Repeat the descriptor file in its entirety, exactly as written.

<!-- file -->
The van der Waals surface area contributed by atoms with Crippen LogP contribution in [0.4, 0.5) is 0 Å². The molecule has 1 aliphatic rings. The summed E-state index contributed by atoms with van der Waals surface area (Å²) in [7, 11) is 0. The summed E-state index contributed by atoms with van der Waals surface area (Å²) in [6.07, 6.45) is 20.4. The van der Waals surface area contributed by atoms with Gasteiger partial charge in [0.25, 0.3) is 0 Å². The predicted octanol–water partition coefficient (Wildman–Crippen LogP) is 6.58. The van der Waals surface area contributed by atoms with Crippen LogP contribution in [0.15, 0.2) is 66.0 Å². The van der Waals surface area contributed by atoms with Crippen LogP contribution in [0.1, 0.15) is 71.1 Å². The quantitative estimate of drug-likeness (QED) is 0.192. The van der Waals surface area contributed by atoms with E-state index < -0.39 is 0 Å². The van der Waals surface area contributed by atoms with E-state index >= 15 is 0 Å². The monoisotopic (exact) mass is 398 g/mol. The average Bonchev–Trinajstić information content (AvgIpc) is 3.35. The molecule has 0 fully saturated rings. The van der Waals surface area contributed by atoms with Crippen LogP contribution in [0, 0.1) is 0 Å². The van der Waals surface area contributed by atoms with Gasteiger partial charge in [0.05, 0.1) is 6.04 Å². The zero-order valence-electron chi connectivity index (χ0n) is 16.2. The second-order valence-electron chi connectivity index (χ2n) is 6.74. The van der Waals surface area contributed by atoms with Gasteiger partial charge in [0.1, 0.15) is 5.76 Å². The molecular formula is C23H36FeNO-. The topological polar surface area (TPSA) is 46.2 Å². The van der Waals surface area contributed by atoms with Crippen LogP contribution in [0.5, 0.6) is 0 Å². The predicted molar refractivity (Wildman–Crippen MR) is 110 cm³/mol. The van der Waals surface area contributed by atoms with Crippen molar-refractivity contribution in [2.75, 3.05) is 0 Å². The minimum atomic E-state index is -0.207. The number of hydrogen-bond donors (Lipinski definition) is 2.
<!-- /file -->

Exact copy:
The van der Waals surface area contributed by atoms with Crippen LogP contribution in [0.4, 0.5) is 0 Å². The molecule has 1 aliphatic rings. The summed E-state index contributed by atoms with van der Waals surface area (Å²) in [7, 11) is 0. The summed E-state index contributed by atoms with van der Waals surface area (Å²) in [6.07, 6.45) is 20.4. The van der Waals surface area contributed by atoms with Gasteiger partial charge in [0.25, 0.3) is 0 Å². The predicted octanol–water partition coefficient (Wildman–Crippen LogP) is 6.58. The van der Waals surface area contributed by atoms with Crippen LogP contribution in [0.15, 0.2) is 66.0 Å². The van der Waals surface area contributed by atoms with Crippen LogP contribution in [0.1, 0.15) is 71.1 Å². The quantitative estimate of drug-likeness (QED) is 0.192. The van der Waals surface area contributed by atoms with E-state index < -0.39 is 0 Å². The van der Waals surface area contributed by atoms with E-state index >= 15 is 0 Å². The monoisotopic (exact) mass is 398 g/mol. The average Bonchev–Trinajstić information content (AvgIpc) is 3.35. The molecule has 0 fully saturated rings. The van der Waals surface area contributed by atoms with Crippen LogP contribution in [0, 0.1) is 0 Å². The van der Waals surface area contributed by atoms with Gasteiger partial charge in [0.05, 0.1) is 6.04 Å². The zero-order valence-electron chi connectivity index (χ0n) is 16.2. The second-order valence-electron chi connectivity index (χ2n) is 6.74. The van der Waals surface area contributed by atoms with Gasteiger partial charge in [0.1, 0.15) is 5.76 Å². The molecular formula is C23H36FeNO-. The topological polar surface area (TPSA) is 46.2 Å². The van der Waals surface area contributed by atoms with Crippen LogP contribution in [0.5, 0.6) is 0 Å². The predicted molar refractivity (Wildman–Crippen MR) is 110 cm³/mol. The van der Waals surface area contributed by atoms with Crippen molar-refractivity contribution in [2.75, 3.05) is 0 Å². The minimum atomic E-state index is -0.207. The number of hydrogen-bond donors (Lipinski definition) is 2.